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    Every Creeping Thing: True Tales of Faintly Repulsive Wildlife: “Conniff is a splendid writer–fresh, clear, uncondescending, and with never a false step; one can’t resist quoting him.” (NY Times Book Review)

    The Species Seekers:  Heroes, Fools, and the Mad Pursuit of Life on Earth by Richard Conniff is “a swashbuckling romp” that “brilliantly evokes that just-before Darwin era” (BBC Focus) and “an enduring story bursting at the seams with intriguing, fantastical and disturbing anecdotes” (New Scientist). “This beautifully written book has the verve of an adventure story” (Wall St. Journal)

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Posts Tagged ‘oviraptorosaurs’

Death of a Fossil Hunter

Posted by Richard Conniff on October 17, 2018

Junchang Lu and friend (Photos: Richard Conniff)

by Richard Conniff/Scientific American

When I travel to an unfamiliar country to report a story, I seldom know in advance about the personalities of the people I need to work with: Will they be helpful or in a hurry, plainspoken or obscure? But the moment I met the paleontologist Junchang Lü a few years ago in northeastern China, I knew I had lucked out.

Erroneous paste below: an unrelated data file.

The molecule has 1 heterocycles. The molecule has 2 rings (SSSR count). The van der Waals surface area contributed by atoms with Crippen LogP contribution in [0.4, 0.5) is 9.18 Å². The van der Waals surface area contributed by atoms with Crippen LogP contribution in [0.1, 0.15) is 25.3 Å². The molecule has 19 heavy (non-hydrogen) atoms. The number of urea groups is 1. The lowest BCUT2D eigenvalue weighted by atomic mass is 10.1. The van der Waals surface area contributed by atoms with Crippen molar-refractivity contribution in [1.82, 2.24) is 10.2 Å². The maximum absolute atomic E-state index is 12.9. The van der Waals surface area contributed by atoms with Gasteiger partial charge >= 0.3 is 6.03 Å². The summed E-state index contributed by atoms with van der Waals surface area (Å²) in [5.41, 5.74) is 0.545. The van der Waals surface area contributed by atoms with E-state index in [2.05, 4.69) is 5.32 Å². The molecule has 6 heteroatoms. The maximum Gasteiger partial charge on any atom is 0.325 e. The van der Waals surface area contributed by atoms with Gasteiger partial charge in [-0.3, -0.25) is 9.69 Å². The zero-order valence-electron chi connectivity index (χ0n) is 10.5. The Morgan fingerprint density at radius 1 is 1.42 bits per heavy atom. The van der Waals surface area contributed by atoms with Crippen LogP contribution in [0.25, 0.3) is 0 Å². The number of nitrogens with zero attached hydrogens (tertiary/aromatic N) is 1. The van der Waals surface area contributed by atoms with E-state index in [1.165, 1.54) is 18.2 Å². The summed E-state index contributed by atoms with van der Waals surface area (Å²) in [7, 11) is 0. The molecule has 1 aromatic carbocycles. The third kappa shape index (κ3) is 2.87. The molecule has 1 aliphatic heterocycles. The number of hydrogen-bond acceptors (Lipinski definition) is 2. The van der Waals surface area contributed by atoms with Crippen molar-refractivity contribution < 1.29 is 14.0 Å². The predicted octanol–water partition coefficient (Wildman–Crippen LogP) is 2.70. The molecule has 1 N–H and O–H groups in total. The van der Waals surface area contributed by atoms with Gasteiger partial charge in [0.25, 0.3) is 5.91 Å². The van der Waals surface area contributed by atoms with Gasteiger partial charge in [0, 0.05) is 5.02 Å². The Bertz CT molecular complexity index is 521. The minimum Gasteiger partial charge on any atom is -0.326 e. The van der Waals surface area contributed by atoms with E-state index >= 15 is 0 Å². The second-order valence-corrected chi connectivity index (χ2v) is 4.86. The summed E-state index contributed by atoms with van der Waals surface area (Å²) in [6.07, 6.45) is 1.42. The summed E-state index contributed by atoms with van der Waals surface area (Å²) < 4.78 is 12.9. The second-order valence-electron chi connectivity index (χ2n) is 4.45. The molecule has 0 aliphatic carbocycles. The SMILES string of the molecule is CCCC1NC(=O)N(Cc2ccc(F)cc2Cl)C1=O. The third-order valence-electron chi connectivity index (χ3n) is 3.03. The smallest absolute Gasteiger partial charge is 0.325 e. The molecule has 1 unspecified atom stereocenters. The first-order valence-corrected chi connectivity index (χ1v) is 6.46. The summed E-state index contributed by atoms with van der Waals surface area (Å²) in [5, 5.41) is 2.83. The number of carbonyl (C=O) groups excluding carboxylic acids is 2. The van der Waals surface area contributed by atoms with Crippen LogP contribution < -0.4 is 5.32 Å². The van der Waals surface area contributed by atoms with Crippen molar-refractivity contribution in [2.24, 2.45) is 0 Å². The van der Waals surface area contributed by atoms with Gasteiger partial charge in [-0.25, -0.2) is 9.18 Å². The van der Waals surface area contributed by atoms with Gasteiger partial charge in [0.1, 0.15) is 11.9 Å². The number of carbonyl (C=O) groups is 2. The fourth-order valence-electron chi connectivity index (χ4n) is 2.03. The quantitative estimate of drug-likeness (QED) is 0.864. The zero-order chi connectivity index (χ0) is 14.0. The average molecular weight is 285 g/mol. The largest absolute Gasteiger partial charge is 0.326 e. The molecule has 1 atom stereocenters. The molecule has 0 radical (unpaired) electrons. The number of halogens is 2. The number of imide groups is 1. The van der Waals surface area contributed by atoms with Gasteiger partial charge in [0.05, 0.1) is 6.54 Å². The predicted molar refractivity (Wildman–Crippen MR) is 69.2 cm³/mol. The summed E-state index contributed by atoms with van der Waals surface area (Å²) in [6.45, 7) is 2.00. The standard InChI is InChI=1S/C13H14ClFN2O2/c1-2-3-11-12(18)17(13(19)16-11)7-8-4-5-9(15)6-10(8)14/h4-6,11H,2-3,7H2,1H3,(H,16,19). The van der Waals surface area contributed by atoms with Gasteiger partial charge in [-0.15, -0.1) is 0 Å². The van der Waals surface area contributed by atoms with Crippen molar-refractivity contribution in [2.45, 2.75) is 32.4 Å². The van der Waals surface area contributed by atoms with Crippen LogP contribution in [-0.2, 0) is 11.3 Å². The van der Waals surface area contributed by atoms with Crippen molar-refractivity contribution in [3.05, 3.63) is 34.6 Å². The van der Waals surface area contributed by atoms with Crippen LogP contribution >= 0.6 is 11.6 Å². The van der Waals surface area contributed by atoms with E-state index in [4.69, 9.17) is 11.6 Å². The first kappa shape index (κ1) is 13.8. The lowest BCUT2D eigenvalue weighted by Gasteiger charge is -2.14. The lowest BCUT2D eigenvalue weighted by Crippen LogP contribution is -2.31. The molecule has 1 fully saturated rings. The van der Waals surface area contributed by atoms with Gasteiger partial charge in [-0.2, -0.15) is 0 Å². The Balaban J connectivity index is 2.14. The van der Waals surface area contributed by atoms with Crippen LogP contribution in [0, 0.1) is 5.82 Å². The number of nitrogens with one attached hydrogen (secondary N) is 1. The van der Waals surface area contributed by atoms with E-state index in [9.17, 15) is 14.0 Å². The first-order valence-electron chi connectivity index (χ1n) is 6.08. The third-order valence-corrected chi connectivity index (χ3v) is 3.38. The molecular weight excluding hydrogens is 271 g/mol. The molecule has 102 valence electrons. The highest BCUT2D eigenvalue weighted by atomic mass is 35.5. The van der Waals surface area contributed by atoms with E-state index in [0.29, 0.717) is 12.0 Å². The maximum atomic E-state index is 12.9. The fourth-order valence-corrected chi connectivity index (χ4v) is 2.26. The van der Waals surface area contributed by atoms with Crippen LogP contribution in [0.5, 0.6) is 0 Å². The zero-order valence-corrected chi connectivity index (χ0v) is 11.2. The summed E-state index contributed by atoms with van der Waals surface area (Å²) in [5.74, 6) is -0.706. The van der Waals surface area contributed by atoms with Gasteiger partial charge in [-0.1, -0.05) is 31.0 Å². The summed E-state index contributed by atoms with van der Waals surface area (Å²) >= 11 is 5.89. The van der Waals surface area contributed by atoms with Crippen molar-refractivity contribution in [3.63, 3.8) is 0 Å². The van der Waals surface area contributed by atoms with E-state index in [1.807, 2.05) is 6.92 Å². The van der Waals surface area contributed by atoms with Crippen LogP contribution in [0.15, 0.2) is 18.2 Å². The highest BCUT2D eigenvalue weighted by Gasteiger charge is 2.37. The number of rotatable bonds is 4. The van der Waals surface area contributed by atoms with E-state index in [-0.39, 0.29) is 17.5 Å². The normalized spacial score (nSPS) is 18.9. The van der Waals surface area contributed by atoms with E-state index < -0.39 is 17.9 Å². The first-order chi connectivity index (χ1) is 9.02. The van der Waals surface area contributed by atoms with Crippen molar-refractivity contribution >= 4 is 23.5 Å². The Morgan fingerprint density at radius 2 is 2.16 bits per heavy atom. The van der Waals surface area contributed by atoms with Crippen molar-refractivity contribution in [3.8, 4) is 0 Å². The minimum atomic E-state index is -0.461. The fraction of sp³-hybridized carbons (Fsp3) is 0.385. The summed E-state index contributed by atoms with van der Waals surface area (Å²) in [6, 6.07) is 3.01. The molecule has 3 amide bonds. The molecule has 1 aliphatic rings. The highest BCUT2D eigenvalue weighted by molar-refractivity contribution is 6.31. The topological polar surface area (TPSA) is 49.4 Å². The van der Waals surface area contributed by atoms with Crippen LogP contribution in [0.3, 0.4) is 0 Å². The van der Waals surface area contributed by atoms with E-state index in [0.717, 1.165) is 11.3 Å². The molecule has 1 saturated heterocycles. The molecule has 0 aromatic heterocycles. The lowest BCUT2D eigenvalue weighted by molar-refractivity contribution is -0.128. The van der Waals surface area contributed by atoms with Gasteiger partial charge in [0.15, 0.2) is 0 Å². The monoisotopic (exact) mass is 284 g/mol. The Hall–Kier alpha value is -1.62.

So I was stunned, along with fossil lovers worldwide, to learn that Junchang Lü, a professor at the Chinese Academy of Geological Sciences in Beijing, had died on October 8, age 53. The night before, he was pushing students to complete their manuscripts for publication and talking with fellow fossil-hunter Xu Xing about a joint project, according to an email from Hokkaido University Museum paleontologist Yoshi Kobayashi, Junchang’s “academic brother,” from their years together as doctoral students at Southern Methodist University in Dallas. “His wife heard Junchang eating and closing windows around midnight. On the next morning, she found Junchang cold. It was a sudden death. Probably heart attack, they said. It is so like Junchang that he talked about manuscripts until the last minute he was gone.”

Junchang Lü made his reputation in part for his numerous discoveries of new pterosaurs. Since parting ways in 2001, he and Xiaolin Wang of Beijing’s Institute of Vertebrate Paleontology and Paleoanthropology (IVPP) had repeatedly one-upped each other in one of the most productive paleontological rivalries of our time, describing a combined total of more than 50 new species, roughly a quarter of all pterosaurs now known.

Among Junchang’s most celebrated finds, he and his co-authors described Darwinopterus modularis—named for Darwin of course, but also for “a remarkable modular combination” of traits from two separate pterosaur groups, suggesting that tightly-linked characteristics could pass down by a process of “modular evolution.” One Darwinopterus specimen, dubbed “Mrs. T” (for Mrs. Pterosaur), came with Read the rest of this entry »

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